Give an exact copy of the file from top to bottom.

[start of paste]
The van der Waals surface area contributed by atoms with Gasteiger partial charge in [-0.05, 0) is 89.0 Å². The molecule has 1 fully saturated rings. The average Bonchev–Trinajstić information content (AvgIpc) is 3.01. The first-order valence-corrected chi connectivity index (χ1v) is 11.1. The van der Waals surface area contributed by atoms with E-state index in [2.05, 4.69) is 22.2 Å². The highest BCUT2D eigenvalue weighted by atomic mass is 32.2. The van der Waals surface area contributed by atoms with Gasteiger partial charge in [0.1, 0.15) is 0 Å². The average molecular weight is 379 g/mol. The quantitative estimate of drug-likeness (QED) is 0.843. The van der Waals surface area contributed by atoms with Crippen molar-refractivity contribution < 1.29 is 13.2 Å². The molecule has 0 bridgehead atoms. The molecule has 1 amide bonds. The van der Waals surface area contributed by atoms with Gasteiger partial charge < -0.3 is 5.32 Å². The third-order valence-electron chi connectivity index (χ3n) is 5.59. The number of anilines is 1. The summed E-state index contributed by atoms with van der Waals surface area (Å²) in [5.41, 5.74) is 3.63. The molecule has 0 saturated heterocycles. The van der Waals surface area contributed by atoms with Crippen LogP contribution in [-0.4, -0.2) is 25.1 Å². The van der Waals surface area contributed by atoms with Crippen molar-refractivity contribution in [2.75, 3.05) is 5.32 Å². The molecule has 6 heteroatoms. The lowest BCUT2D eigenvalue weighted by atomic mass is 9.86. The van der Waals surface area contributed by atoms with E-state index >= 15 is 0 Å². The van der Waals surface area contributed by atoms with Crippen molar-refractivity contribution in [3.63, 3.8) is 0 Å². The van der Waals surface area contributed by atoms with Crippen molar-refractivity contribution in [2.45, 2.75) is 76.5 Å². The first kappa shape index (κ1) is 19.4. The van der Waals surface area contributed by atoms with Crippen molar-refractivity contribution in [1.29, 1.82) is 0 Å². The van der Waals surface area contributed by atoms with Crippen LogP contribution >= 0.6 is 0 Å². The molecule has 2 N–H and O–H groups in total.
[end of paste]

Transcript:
The van der Waals surface area contributed by atoms with Gasteiger partial charge in [-0.05, 0) is 89.0 Å². The molecule has 1 fully saturated rings. The average Bonchev–Trinajstić information content (AvgIpc) is 3.01. The first-order valence-corrected chi connectivity index (χ1v) is 11.1. The van der Waals surface area contributed by atoms with E-state index in [2.05, 4.69) is 22.2 Å². The highest BCUT2D eigenvalue weighted by atomic mass is 32.2. The van der Waals surface area contributed by atoms with Gasteiger partial charge in [0.1, 0.15) is 0 Å². The average molecular weight is 379 g/mol. The quantitative estimate of drug-likeness (QED) is 0.843. The van der Waals surface area contributed by atoms with Crippen molar-refractivity contribution < 1.29 is 13.2 Å². The molecule has 0 bridgehead atoms. The molecule has 1 amide bonds. The van der Waals surface area contributed by atoms with Gasteiger partial charge < -0.3 is 5.32 Å². The third-order valence-electron chi connectivity index (χ3n) is 5.59. The number of anilines is 1. The summed E-state index contributed by atoms with van der Waals surface area (Å²) in [5.41, 5.74) is 3.63. The molecule has 0 saturated heterocycles. The van der Waals surface area contributed by atoms with Crippen LogP contribution in [-0.4, -0.2) is 25.1 Å². The van der Waals surface area contributed by atoms with Crippen molar-refractivity contribution in [2.75, 3.05) is 5.32 Å². The molecule has 6 heteroatoms. The lowest BCUT2D eigenvalue weighted by atomic mass is 9.86. The van der Waals surface area contributed by atoms with E-state index >= 15 is 0 Å². The van der Waals surface area contributed by atoms with Crippen molar-refractivity contribution in [3.63, 3.8) is 0 Å². The van der Waals surface area contributed by atoms with Crippen molar-refractivity contribution in [2.45, 2.75) is 76.5 Å². The first kappa shape index (κ1) is 19.4. The van der Waals surface area contributed by atoms with Crippen molar-refractivity contribution in [1.29, 1.82) is 0 Å². The van der Waals surface area contributed by atoms with Crippen LogP contribution >= 0.6 is 0 Å². The molecule has 2 N–H and O–H groups in total.